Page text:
I don’t mean physically, but in the sense that you shouldn’t be afraid to roleplay hard and lose yourself in the character you’re playing. For one, this will encourage your players to roleplay more themselves as you create a context of support, comfort with being silly and getting involved in RP; building a virtuous cycle where everyone has more fun. You can also subtly add to this cycle by responding to their in-character moments with your own; "Indubitably Argon! That is the best way to seduce a dragon!" If you’re always feeling slightly silly, you’re at about the right level. Our subconscious self-consciousness can sometimes get the better of us: remember; everyone’s favourite part of a pizza is the cheese, so don’t be afraid to lay it on whenever you can.
Know your NPC:
The best way to make rounded NPCs is to flesh them out broadly by having notes about them that explain to you a few basic things. (You don’t need detailed write-ups!) This will make them believable and useful for your players.
- Purpose - Are they here to impart quests, provide equipment, give exposition or anything else you need them for? They might have more than one purpose at different points in the campaign.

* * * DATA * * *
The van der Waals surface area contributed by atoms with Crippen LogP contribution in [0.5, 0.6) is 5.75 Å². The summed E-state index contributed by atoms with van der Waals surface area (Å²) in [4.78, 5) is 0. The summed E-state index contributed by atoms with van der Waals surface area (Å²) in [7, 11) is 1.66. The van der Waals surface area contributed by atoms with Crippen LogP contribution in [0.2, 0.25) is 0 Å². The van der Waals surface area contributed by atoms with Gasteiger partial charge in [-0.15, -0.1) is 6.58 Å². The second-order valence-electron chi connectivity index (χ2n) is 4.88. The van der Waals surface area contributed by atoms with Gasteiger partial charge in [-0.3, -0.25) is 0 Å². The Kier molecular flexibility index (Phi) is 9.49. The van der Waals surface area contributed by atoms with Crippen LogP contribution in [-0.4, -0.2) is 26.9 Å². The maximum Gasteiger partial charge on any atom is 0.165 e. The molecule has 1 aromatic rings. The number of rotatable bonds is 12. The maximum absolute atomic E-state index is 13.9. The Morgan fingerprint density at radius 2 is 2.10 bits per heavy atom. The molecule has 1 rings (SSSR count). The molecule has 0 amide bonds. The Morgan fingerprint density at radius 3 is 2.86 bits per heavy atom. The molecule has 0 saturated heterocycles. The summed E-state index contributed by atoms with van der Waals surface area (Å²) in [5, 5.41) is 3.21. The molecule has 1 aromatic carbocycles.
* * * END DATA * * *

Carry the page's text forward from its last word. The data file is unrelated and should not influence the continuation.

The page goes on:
- Personality - What are they like? Are they usually grumpy, have they suffered great tragedy? Are their motivations wholesome or nefarious? How big is their perspective on the world they live in, and also on the adventure the players are involved in? Using the Ideal/Bond/Flaw system in the Player’s Handbook can be a useful tool to develop this.
- Potency - How powerful or influential is this person in the world they inhabit? Can they take actions outside of the direct relationship with the NPCs? What other relationships might they have that the PCs can use/exploit/avoid as it goes on? A merchant that hates them might tarnish their reputation among other vendors in a city, or guards may always be on the lookout for them if they’re known to cause trouble. A mighty wizard or noble would be able to rally external forces against them in far off corners of the realm. Relationships matter!
These are by no means exhaustive tips on being a role-playing DM, but I hope they offer you some quick and dirty ways to improve your RP at home without needing to triple your prep time. Dungeons and Dragons can get serious, but first and foremost it is a game full of silly adventures, whacky scenarios and a cast of quirky characters: if you are having fun with it, your players undoubtedly will too.
If you’ve got any great tips from the table you’d like to share with your fellow Dengeoneers, send us a message on social media you can find us on;